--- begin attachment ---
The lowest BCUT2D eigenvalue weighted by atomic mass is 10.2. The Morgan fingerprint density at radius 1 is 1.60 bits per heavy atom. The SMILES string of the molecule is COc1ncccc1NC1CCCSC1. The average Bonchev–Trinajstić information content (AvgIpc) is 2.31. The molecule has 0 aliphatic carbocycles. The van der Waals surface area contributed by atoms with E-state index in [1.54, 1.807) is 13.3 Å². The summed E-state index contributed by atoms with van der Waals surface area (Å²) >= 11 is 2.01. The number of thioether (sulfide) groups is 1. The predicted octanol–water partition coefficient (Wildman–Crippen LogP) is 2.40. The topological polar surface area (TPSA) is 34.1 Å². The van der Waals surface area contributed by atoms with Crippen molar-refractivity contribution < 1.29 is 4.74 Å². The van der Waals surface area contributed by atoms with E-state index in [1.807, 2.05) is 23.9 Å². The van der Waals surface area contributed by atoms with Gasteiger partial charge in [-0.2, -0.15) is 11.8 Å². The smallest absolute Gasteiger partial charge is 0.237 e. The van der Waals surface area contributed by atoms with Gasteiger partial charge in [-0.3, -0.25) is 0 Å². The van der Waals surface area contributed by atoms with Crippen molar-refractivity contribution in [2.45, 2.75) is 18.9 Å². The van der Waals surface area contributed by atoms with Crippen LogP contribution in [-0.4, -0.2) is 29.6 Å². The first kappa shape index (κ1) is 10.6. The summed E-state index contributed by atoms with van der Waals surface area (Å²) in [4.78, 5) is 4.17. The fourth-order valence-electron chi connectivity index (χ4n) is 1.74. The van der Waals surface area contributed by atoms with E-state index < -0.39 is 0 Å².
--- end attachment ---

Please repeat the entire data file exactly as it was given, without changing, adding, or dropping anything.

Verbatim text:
The lowest BCUT2D eigenvalue weighted by atomic mass is 10.2. The Morgan fingerprint density at radius 1 is 1.60 bits per heavy atom. The SMILES string of the molecule is COc1ncccc1NC1CCCSC1. The average Bonchev–Trinajstić information content (AvgIpc) is 2.31. The molecule has 0 aliphatic carbocycles. The van der Waals surface area contributed by atoms with E-state index in [1.54, 1.807) is 13.3 Å². The summed E-state index contributed by atoms with van der Waals surface area (Å²) >= 11 is 2.01. The number of thioether (sulfide) groups is 1. The predicted octanol–water partition coefficient (Wildman–Crippen LogP) is 2.40. The topological polar surface area (TPSA) is 34.1 Å². The van der Waals surface area contributed by atoms with Crippen molar-refractivity contribution < 1.29 is 4.74 Å². The van der Waals surface area contributed by atoms with E-state index in [1.807, 2.05) is 23.9 Å². The van der Waals surface area contributed by atoms with Gasteiger partial charge in [-0.2, -0.15) is 11.8 Å². The smallest absolute Gasteiger partial charge is 0.237 e. The van der Waals surface area contributed by atoms with Gasteiger partial charge in [-0.3, -0.25) is 0 Å². The van der Waals surface area contributed by atoms with Crippen molar-refractivity contribution in [2.45, 2.75) is 18.9 Å². The van der Waals surface area contributed by atoms with Crippen LogP contribution in [-0.4, -0.2) is 29.6 Å². The first kappa shape index (κ1) is 10.6. The summed E-state index contributed by atoms with van der Waals surface area (Å²) in [4.78, 5) is 4.17. The fourth-order valence-electron chi connectivity index (χ4n) is 1.74. The van der Waals surface area contributed by atoms with E-state index < -0.39 is 0 Å².